There was another post that I’d wanted to write tonight…but there’s no way I can finish that before this one. Not because I liked this title more, but simply because I need to get it out of my head before it screws with my thoughts any further. Though I’m not entirely I’ll be able to do that…

The film in question is Footnote, an Israeli offering about two academics, father and son, with contrasting and irreconcilable approaches to the same, extremely narrow, field: Talmudic scholarship. The father, having spent many years on a single project only to be beaten to publication by the chance find of a rival, now seethes at the popularity and recognition accorded to his son, whose focus and methods he despises. Having hungered for the Israel Prize for years, his bitterness at never receiving it has translated into a stream of criticism that it has lost its value. What happens, then, when a bureaucratic error results in the father being awarded the prize instead of his son?

The greatest pain of an academic: when someone publishes your findings before you do…

Note that this is probably a film that’s impossible to talk about without spoiling the ending…and knowing this one really will spoil the experience, so I really would recommend that staying away unless you have already seen it.

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Sakamichi no Apollon: the curse of noitaminA strikes again?

Don’t you love those musical notes and symbols?

When it was announced that Watanabe Shinichirou and Kanno Youko would be teaming up again for the first time since Cowboy Bebop, and for a series centered around jazz, parts of the Western anime fandom exploded in reverent anticipation. Whilst Kanno has remained quite prominent as an anime music composer, Watanabe has only directed a handful of shows over the years, and English-speaking fans were understandably excited about the prospect of another series that could go down in history. However, when it was confirmed that Apollon would only have the standard 12 episodes of the noitaminA block, fear and disappointment replaced those formerly positive emotions. There was no way that the manga’s 9 volumes could fit into just 12 episodes, right?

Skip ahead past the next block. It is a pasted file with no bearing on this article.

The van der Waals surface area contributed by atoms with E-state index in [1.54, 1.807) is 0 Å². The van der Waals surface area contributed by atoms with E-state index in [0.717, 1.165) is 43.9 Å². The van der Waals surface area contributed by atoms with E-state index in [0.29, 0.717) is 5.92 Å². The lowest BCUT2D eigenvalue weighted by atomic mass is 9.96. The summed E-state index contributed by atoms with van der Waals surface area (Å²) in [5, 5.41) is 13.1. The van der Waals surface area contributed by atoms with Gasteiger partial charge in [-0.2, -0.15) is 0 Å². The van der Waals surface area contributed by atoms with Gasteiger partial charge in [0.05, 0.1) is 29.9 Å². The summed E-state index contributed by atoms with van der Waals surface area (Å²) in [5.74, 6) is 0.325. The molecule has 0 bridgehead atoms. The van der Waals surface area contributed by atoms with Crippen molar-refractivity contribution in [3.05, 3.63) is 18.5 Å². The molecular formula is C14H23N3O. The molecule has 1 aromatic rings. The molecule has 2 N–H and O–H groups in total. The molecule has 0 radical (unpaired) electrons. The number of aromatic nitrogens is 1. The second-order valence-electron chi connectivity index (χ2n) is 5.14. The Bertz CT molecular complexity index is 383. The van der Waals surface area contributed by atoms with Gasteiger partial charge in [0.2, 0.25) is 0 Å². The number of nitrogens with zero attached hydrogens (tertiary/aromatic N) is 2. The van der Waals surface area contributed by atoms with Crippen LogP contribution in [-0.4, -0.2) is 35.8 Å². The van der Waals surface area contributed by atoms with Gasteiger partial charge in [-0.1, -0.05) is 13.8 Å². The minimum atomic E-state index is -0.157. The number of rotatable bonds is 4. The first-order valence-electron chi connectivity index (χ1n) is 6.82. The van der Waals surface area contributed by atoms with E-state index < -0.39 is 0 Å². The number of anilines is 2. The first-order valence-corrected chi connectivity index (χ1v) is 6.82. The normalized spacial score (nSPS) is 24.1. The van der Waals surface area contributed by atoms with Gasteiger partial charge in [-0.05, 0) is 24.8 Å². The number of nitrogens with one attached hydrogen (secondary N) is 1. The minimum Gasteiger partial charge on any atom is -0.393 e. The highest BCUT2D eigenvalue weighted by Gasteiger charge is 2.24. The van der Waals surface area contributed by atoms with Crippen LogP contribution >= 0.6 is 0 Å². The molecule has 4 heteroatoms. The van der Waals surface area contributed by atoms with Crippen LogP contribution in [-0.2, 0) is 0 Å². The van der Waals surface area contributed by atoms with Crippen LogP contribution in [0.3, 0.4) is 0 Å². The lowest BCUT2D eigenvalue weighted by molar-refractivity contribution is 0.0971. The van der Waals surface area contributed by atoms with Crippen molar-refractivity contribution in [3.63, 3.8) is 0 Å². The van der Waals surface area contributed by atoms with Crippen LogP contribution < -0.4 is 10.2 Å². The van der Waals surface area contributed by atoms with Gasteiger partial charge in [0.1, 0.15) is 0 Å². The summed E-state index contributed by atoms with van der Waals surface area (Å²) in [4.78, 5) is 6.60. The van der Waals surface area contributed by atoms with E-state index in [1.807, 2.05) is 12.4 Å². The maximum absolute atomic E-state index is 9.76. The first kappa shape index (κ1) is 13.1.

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Tsuritama: Eno-shima-DON!!

‘Fishing…ball…?’
I’m not surprised they didn’t even try translating it…

Despite a youth of constant relocation, Yuki is still unused to meeting new people and all the attention that comes with it. When he comes to Enoshima and is befriended by an alien who transfers into his school at the same time, the potential for embarrassing situations increases exponentially. But all that alien really wants to do is fish – how does this translate into a situation where four vastly different people come together to save the world? (Not a spoiler, honest – Yuki, the main character, brightly reveals this to us in the first episode).

If this doesn’t tell you what kind of show this is…
I kid, I kid – it’s not some kind of ‘power rangers’ show…I think… ^^;

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In memory of 2011 その2: りんちゃん可愛い!!!!

Smart, cute, pretty, sensible...can someone like Rin-chan really exist?

Whilst I was not quite as invested in Usagi Drop as some other viewers were – I suspect that it may well be because I’m not a parent and thus am not as appreciative of Daikichi’s awe-inspiring actions – it was incredibly soothing each week to watch Rin and Daikichi in the life they were creating together. Rin, in particular, with her sensibility, her precociousness and developing sense of humour, and above all, her unbridled joy at even the simplest things, really brought home the importance of all the little things in life, because those are what makes life worthwhile.